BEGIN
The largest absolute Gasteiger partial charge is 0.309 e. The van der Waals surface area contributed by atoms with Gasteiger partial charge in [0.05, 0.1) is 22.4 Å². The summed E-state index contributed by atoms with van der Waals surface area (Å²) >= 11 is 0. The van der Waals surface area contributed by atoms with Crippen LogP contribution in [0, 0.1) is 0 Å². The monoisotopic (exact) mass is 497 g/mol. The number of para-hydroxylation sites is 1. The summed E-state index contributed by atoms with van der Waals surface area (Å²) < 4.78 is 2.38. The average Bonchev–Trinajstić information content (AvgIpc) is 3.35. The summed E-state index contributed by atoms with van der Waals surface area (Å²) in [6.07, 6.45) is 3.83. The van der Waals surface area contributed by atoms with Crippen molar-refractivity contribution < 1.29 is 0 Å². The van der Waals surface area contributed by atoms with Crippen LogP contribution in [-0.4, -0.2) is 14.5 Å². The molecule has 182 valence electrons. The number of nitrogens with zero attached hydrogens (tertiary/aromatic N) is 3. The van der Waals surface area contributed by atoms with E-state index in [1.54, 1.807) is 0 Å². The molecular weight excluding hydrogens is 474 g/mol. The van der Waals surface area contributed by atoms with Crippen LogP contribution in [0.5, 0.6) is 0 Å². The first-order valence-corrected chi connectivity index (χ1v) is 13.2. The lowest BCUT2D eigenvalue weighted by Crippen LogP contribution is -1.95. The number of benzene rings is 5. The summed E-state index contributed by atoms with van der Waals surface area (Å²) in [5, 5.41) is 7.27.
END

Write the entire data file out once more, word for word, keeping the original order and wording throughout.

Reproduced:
The largest absolute Gasteiger partial charge is 0.309 e. The van der Waals surface area contributed by atoms with Gasteiger partial charge in [0.05, 0.1) is 22.4 Å². The summed E-state index contributed by atoms with van der Waals surface area (Å²) >= 11 is 0. The van der Waals surface area contributed by atoms with Crippen LogP contribution in [0, 0.1) is 0 Å². The monoisotopic (exact) mass is 497 g/mol. The number of para-hydroxylation sites is 1. The summed E-state index contributed by atoms with van der Waals surface area (Å²) < 4.78 is 2.38. The average Bonchev–Trinajstić information content (AvgIpc) is 3.35. The summed E-state index contributed by atoms with van der Waals surface area (Å²) in [6.07, 6.45) is 3.83. The van der Waals surface area contributed by atoms with Crippen molar-refractivity contribution < 1.29 is 0 Å². The van der Waals surface area contributed by atoms with Crippen LogP contribution in [-0.4, -0.2) is 14.5 Å². The molecule has 182 valence electrons. The number of nitrogens with zero attached hydrogens (tertiary/aromatic N) is 3. The van der Waals surface area contributed by atoms with E-state index in [1.54, 1.807) is 0 Å². The molecular weight excluding hydrogens is 474 g/mol. The van der Waals surface area contributed by atoms with Crippen LogP contribution in [0.5, 0.6) is 0 Å². The first-order valence-corrected chi connectivity index (χ1v) is 13.2. The lowest BCUT2D eigenvalue weighted by Crippen LogP contribution is -1.95. The number of benzene rings is 5. The summed E-state index contributed by atoms with van der Waals surface area (Å²) in [5, 5.41) is 7.27.